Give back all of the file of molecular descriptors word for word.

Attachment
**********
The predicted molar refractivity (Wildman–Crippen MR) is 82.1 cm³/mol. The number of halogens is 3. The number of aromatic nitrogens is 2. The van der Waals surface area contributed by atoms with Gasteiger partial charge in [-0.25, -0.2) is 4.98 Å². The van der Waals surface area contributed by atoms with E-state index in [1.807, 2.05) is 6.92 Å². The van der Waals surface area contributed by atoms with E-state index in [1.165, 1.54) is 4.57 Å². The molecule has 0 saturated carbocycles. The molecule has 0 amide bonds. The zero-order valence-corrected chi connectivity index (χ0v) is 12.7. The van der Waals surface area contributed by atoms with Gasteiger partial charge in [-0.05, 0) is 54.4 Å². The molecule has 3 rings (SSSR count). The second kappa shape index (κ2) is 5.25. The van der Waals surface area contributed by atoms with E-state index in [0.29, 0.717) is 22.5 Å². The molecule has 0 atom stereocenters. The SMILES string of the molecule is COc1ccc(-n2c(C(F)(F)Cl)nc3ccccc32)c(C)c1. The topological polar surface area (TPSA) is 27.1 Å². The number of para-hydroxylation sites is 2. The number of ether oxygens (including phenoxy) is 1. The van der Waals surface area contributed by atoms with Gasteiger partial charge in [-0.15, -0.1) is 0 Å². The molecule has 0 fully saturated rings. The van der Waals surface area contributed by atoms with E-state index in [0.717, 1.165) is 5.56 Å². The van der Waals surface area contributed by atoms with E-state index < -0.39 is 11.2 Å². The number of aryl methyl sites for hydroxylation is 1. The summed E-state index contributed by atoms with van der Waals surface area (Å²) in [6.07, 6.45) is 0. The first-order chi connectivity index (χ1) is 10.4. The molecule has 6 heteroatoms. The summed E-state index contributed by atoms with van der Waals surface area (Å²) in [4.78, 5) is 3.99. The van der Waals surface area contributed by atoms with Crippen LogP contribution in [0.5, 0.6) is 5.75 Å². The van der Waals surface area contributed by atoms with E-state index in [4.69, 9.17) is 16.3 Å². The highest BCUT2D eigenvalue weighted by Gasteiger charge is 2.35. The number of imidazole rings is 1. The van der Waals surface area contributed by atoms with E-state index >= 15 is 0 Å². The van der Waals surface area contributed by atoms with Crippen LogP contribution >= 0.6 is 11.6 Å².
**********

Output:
The predicted molar refractivity (Wildman–Crippen MR) is 82.1 cm³/mol. The number of halogens is 3. The number of aromatic nitrogens is 2. The van der Waals surface area contributed by atoms with Gasteiger partial charge in [-0.25, -0.2) is 4.98 Å². The van der Waals surface area contributed by atoms with E-state index in [1.807, 2.05) is 6.92 Å². The van der Waals surface area contributed by atoms with E-state index in [1.165, 1.54) is 4.57 Å². The molecule has 0 saturated carbocycles. The molecule has 0 amide bonds. The zero-order valence-corrected chi connectivity index (χ0v) is 12.7. The van der Waals surface area contributed by atoms with Gasteiger partial charge in [-0.05, 0) is 54.4 Å². The molecule has 3 rings (SSSR count). The second kappa shape index (κ2) is 5.25. The van der Waals surface area contributed by atoms with E-state index in [0.29, 0.717) is 22.5 Å². The molecule has 0 atom stereocenters. The SMILES string of the molecule is COc1ccc(-n2c(C(F)(F)Cl)nc3ccccc32)c(C)c1. The topological polar surface area (TPSA) is 27.1 Å². The number of para-hydroxylation sites is 2. The number of ether oxygens (including phenoxy) is 1. The van der Waals surface area contributed by atoms with Gasteiger partial charge in [-0.15, -0.1) is 0 Å². The molecule has 0 fully saturated rings. The van der Waals surface area contributed by atoms with E-state index in [0.717, 1.165) is 5.56 Å². The van der Waals surface area contributed by atoms with E-state index < -0.39 is 11.2 Å². The number of aryl methyl sites for hydroxylation is 1. The summed E-state index contributed by atoms with van der Waals surface area (Å²) in [6.07, 6.45) is 0. The first-order chi connectivity index (χ1) is 10.4. The molecule has 6 heteroatoms. The summed E-state index contributed by atoms with van der Waals surface area (Å²) in [4.78, 5) is 3.99. The van der Waals surface area contributed by atoms with Crippen LogP contribution in [0.5, 0.6) is 5.75 Å². The van der Waals surface area contributed by atoms with E-state index in [4.69, 9.17) is 16.3 Å². The highest BCUT2D eigenvalue weighted by Gasteiger charge is 2.35. The number of imidazole rings is 1. The van der Waals surface area contributed by atoms with E-state index >= 15 is 0 Å². The van der Waals surface area contributed by atoms with Crippen LogP contribution >= 0.6 is 11.6 Å².